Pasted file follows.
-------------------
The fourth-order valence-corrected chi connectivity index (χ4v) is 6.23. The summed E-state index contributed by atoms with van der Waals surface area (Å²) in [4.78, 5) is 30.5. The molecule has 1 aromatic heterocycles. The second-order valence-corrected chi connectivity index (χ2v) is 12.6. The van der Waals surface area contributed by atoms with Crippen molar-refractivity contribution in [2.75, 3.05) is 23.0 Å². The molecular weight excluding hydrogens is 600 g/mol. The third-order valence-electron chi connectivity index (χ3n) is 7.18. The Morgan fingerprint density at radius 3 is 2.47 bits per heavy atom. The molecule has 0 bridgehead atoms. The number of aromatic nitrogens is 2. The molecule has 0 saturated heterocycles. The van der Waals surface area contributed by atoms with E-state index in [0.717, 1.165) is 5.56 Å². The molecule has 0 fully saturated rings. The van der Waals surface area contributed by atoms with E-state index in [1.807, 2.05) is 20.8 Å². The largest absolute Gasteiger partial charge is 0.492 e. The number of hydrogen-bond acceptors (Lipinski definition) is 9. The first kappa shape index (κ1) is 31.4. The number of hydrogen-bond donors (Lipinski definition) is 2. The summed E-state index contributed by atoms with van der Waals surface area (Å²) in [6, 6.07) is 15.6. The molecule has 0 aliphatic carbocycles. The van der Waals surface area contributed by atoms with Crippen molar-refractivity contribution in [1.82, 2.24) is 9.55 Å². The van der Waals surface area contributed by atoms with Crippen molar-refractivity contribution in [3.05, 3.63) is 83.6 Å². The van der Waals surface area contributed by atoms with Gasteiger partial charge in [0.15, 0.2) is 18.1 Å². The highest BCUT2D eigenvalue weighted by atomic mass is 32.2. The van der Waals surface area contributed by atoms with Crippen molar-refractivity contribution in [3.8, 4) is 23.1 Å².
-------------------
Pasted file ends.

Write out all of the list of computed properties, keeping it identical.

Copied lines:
The fourth-order valence-corrected chi connectivity index (χ4v) is 6.23. The summed E-state index contributed by atoms with van der Waals surface area (Å²) in [4.78, 5) is 30.5. The molecule has 1 aromatic heterocycles. The second-order valence-corrected chi connectivity index (χ2v) is 12.6. The van der Waals surface area contributed by atoms with Crippen molar-refractivity contribution in [2.75, 3.05) is 23.0 Å². The molecular weight excluding hydrogens is 600 g/mol. The third-order valence-electron chi connectivity index (χ3n) is 7.18. The Morgan fingerprint density at radius 3 is 2.47 bits per heavy atom. The molecule has 0 bridgehead atoms. The number of aromatic nitrogens is 2. The molecule has 0 saturated heterocycles. The van der Waals surface area contributed by atoms with E-state index in [0.717, 1.165) is 5.56 Å². The molecule has 0 fully saturated rings. The van der Waals surface area contributed by atoms with E-state index in [1.807, 2.05) is 20.8 Å². The largest absolute Gasteiger partial charge is 0.492 e. The number of hydrogen-bond acceptors (Lipinski definition) is 9. The first kappa shape index (κ1) is 31.4. The number of hydrogen-bond donors (Lipinski definition) is 2. The summed E-state index contributed by atoms with van der Waals surface area (Å²) in [6, 6.07) is 15.6. The molecule has 0 aliphatic carbocycles. The van der Waals surface area contributed by atoms with Crippen molar-refractivity contribution in [1.82, 2.24) is 9.55 Å². The van der Waals surface area contributed by atoms with Crippen molar-refractivity contribution in [3.05, 3.63) is 83.6 Å². The van der Waals surface area contributed by atoms with Gasteiger partial charge in [0.15, 0.2) is 18.1 Å². The highest BCUT2D eigenvalue weighted by atomic mass is 32.2. The van der Waals surface area contributed by atoms with Crippen molar-refractivity contribution in [3.8, 4) is 23.1 Å².